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Allowing Preschoolers to Experience the Consequences of Their Choices

by Joe Lawrence | August 30th, 2016 | Behavior, Preschool
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3-4-year-old-in-a-bouncy-houseAs parents we want to shield our little ones from every possible danger. We see the things coming down the path and know we can help them avoid this danger or consequence. However, I do not think that we should be doing this for them all the time.

Let’s stop to think about how severe the consequences are to most decisions or choices made by a preschooler. If they choose not to share their toys with a kid at the playground, the long-term ripple effect is not going to lead them joining a gang while serving back-to-back life sentences in prison. We as parents are quick to jump in and say “Johnny, now you share that toy with Stacy.”

What would happen if we let it play out naturally? It will most likely yield a consequence more along the lines of the other kid not wanting to share her toy – nothing life-altering here. I understand the view of us wanting to instill manners and basically not have our kids look like they are spoiled. However, as a parent, I am constantly trying to seek out opportunities for my preschooler to grow. I think these social situations are a perfect setting to allow this to happen.

Obviously we need to draw the line when it comes to safety. I would not allow my kid to bully another or even engage in an actual fight. I will admit I have been tempted though. One time my daughter was playing in a jump castle and another kid pushed her down. I wanted to tell her to lay him out or push him back, but she handled things the right way as I was stuck in my own mind trying to figure it out. She sternly told the boy that he was being “mean.” He apologized, and they moved on.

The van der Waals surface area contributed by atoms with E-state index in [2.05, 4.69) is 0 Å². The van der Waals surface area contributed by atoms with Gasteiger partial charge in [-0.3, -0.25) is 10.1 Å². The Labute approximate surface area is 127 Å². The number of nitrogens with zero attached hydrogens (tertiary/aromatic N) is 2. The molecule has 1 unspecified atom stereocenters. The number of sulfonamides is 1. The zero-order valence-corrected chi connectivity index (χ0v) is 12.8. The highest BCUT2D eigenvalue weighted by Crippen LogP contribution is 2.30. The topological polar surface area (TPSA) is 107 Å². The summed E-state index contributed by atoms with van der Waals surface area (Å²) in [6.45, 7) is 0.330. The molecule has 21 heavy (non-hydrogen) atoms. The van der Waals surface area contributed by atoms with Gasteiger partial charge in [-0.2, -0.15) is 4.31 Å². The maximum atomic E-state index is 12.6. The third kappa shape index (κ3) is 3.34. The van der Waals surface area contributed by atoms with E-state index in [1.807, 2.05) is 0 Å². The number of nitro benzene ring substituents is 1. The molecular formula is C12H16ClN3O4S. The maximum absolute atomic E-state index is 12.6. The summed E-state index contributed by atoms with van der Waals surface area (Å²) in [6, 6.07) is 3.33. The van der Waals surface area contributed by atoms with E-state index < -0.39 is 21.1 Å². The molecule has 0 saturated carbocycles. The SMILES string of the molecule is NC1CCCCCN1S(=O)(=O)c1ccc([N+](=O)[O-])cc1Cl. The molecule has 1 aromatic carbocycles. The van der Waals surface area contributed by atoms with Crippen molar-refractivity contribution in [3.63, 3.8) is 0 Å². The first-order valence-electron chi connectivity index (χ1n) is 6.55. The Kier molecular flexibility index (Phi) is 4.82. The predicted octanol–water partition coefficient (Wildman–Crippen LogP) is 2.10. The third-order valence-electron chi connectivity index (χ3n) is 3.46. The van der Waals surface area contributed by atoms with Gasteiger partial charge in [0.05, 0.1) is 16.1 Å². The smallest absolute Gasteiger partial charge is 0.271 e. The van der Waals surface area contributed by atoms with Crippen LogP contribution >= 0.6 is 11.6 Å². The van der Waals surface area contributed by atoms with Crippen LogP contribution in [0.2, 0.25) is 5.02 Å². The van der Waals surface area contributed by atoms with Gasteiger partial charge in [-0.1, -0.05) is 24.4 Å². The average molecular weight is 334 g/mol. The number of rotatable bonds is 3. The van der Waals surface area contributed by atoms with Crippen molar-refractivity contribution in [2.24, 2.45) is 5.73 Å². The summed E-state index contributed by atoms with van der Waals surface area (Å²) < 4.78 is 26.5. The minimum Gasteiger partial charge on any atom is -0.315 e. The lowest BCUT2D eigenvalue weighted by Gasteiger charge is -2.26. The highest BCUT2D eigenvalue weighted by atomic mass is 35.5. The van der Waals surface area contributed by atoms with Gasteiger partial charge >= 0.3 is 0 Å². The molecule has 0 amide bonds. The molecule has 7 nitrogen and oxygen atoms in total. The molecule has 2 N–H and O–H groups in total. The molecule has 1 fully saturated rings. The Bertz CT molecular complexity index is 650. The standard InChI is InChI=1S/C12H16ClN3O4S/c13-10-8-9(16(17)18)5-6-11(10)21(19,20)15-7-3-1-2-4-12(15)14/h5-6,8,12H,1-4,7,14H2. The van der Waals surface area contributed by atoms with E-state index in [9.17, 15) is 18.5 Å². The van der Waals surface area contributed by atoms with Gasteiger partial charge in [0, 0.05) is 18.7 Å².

I was proud of her and at the same time ashamed of myself. If I had intervened, the outcome would not have been the same. There were plenty of times when she would tell me about another kid who was doing something at preschool. At first I would get frustrated because daddy was not there to protect her, and then she would tell me how she handled the situation. Most of the time, it was a great decision. I would reinforce how smart her plan was and occasionally role play a different scenario.

Our kids are so much smarter than we give them credit for. We need to sit on our hands sometimes and let them work out these social interactions while the stakes are low. We won’t be there when they go off to elementary, and they will be lost without our guidance. It is much better for us to observe and then to discuss it later.

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